Roula Khalaf, Editor of the FT, selects her favourite stories in this weekly newsletter.
The writer, a former US Treasury secretary, is a Harvard professor
The Covid-19 crisis is the third major shock to the global system in the 21st century, following the 2001 terror attacks and the 2008 financial crisis. I suspect it is by far the most significant.
Although the earlier events will figure in history textbooks, both 9/11 and the Lehman Brothers bankruptcy will fade over time from popular memory.
By contrast, I believe, the coronavirus crisis will still be considered a seminal event generations from now. Students of the future will learn of its direct effects and of the questions it brings into sharp relief much as those of today learn about the 1914 assassination of the Archduke, the 1929 stock market crash, or the 1938 Munich Conference. These events were significant but their ultimate historical importance lies in what followed.
This crisis is a massive global event in terms of its impact. Take an American perspective. Almost certainly more Americans will die of Covid-19 than have died in all the military conflicts of the past 70 years. Some respectable projections suggest that more may die than in all the wars of the 20th century. This spring’s job losses have come at a far faster rate than at any point in history and many forecasters believe that unemployment will be above its post-Depression high for two years. As I write this from a small town I have not left in two months, I suspect that no event since the civil war has so dramatically changed the lives of so many families.
A month ago it would have been reasonable to suppose that the deaths, the economic losses and the social disruption would be transitory. This looks much less plausible today. The US has given its best shot (though certainly not the best possible shot) at locking down for two months now and it has not brought daily fatalities below 1,000 a day. Much of the country is now letting up isolation policies. Similar things are happening in much of Europe and new outbreaks have been reported in success-story countries including Singapore, South Korea and Germany. It now looks very plausible that there will not be an enduring improvement on the current situation in the west.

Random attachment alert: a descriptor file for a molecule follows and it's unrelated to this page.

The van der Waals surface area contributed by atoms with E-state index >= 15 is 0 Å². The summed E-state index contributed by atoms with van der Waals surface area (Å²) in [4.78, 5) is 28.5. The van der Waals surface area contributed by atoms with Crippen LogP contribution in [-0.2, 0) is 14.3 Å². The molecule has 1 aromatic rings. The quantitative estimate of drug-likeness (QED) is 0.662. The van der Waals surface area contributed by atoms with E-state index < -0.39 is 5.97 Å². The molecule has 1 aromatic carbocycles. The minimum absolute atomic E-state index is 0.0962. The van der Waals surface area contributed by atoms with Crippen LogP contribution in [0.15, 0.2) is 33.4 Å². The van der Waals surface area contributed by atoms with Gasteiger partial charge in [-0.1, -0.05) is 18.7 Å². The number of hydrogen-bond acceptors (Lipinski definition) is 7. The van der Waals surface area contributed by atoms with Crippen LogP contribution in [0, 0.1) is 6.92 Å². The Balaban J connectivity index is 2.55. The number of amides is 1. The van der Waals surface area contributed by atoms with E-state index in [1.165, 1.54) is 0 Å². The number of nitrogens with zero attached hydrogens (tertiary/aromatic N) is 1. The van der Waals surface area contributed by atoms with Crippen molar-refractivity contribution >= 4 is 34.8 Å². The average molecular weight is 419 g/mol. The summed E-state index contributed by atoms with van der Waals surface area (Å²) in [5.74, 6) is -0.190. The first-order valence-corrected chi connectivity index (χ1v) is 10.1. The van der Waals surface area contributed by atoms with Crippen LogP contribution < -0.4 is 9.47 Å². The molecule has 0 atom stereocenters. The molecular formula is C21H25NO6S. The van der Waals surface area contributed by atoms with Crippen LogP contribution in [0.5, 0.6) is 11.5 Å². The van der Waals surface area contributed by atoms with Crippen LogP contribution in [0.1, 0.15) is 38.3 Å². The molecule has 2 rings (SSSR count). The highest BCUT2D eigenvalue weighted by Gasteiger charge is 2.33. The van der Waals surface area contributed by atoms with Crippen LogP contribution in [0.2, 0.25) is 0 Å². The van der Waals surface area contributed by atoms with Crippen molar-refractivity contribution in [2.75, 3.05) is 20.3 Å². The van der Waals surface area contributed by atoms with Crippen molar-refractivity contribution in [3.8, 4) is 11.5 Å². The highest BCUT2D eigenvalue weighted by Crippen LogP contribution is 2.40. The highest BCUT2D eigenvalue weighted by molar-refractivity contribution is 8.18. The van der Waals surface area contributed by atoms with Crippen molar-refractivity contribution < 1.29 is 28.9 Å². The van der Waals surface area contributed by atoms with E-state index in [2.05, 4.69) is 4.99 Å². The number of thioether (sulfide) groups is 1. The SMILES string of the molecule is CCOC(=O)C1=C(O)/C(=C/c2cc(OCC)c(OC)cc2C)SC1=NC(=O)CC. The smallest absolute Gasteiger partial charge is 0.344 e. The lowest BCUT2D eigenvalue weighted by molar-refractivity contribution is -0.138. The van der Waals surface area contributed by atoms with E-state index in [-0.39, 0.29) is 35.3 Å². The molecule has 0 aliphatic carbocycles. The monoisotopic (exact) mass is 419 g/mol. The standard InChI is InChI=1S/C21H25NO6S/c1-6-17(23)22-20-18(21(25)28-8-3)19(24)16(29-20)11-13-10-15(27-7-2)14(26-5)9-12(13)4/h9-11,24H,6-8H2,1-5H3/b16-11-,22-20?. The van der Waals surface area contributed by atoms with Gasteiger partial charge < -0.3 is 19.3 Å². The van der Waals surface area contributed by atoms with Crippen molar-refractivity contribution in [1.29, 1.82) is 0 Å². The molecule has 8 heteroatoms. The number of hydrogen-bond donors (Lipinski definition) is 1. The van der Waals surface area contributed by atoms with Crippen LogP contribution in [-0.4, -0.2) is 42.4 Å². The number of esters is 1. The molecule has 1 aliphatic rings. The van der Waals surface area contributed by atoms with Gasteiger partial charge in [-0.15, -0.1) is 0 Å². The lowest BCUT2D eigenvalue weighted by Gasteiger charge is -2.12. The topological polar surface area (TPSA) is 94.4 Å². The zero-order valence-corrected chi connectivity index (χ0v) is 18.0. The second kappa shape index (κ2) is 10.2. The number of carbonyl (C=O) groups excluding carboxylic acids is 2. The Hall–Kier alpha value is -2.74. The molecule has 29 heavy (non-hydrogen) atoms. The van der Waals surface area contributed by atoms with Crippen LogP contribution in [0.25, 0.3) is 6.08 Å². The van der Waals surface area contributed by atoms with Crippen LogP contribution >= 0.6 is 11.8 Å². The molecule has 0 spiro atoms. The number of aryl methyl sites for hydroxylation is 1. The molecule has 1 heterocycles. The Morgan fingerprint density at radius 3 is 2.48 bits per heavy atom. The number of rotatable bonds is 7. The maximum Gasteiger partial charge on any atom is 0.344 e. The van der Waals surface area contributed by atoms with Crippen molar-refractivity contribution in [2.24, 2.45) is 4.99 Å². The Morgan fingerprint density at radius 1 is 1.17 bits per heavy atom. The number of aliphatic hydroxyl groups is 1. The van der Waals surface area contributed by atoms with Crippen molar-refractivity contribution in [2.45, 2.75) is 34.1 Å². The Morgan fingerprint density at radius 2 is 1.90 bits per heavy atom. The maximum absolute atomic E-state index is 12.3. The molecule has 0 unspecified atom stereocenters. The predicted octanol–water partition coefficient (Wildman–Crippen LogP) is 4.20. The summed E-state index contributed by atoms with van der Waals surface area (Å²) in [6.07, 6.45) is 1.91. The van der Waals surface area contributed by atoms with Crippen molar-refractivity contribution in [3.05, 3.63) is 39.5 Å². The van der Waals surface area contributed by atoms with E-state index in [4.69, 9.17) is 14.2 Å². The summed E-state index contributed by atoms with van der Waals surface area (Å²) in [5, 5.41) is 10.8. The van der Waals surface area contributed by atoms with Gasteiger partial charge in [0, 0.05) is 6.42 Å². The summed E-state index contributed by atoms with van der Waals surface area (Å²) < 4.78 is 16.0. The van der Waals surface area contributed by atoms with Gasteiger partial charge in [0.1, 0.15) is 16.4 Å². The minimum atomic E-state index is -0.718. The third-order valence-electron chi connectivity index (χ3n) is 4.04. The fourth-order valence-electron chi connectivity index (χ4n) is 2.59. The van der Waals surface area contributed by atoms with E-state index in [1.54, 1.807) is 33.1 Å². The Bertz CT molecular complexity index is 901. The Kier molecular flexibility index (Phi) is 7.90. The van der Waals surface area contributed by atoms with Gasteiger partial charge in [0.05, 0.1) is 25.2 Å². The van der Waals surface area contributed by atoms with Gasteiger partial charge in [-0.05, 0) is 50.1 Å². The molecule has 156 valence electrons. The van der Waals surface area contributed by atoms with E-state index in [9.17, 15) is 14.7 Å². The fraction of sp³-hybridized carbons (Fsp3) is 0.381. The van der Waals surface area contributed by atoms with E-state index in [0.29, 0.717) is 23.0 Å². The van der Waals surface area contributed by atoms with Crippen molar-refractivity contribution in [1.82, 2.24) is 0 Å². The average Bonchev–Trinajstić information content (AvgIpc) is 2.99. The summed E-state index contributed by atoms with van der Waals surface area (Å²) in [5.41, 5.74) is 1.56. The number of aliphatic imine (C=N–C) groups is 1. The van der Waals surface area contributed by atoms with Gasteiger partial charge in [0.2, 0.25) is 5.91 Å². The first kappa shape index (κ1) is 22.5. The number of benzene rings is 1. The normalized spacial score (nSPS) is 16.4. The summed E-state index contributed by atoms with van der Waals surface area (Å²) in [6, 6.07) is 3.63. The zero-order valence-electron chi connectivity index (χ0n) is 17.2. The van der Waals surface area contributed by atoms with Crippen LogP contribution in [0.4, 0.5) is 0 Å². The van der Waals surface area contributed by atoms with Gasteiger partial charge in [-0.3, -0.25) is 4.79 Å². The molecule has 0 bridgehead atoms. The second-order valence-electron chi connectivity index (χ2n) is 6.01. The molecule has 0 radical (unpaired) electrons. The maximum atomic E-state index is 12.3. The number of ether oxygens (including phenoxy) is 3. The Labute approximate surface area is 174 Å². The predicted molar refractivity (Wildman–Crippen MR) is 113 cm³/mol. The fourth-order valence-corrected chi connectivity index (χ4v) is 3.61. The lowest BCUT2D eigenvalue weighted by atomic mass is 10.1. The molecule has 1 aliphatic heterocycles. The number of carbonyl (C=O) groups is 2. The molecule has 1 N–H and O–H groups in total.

As significant as these events are, what they portend may be even more important, in two respects.
First, we appear to be living through a momentous transition in what governments do. Historically the greatest threat to the lives and security of ordinary people has come from either failures of domestic governance — disorder or tyranny — or from hostile foreign powers. This reality shaped the design of domestic and international political institutions. Progress has been made. Not only have we avoided a repeat of the world wars, but the chance that an individual on our planet will die a violent death is now about one-fifth of what it was a half century ago.
At the same time, threats that are essentially external to all countries have risen in significance and now exceed traditional ones. Over time, climate change threatens to engulf us. Aids, Ebola, Mers, Sars and now Covid-19 suggest that pandemics will recur with some frequency. Then there is terrorism, upheavals that cause mass movements of refugees, and financial instability. We also face challenges coming from new developments in artificial intelligence and information technology. Coronavirus is helping to usher in a world where security depends more on exceeding a threshold of co-operation with allies and adversaries alike than on maintaining a balance of power.
The second way in which Covid-19 may mark a transition is a shift away from western democratic leadership of the global system. The performance of the US government during the crisis has been dismal. Basic tasks such as ensuring the availability of masks for health workers who treat the sick have not been performed. Medium-term planning has been conspicuous by its absence. Elementary safety protocols have been ignored in the White House, putting the safety of leaders at risk.
Yet, For all of the Trump administration’s manifest failures, the US has not been a particularly poor performer compared to the rest of the west. The UK, France, Spain, Italy and many others all have Covid-19 death rates per capita well above the US. In contrast, China, Japan, South Korea, Taiwan, and Thailand all have death rates well under 5 per cent of American levels. The idea that China would be airlifting basic health equipment to the US would have been inconceivable even a year ago.
If the 21st century turns out to be an Asian century as the 20th was an American one, the pandemic may well be remembered as the turning point. We are living through not just dramatic events but what may be well be a hinge in history.
Letters in response to this article:
Not American or Asian, but ‘everybody’s century’ / From Chandran Nair, CEO, Global Institute For Tomorrow, Hong Kong
It’s well to avoid western generalisations on ‘Asia’ / From Philip Bowring, Hong Kong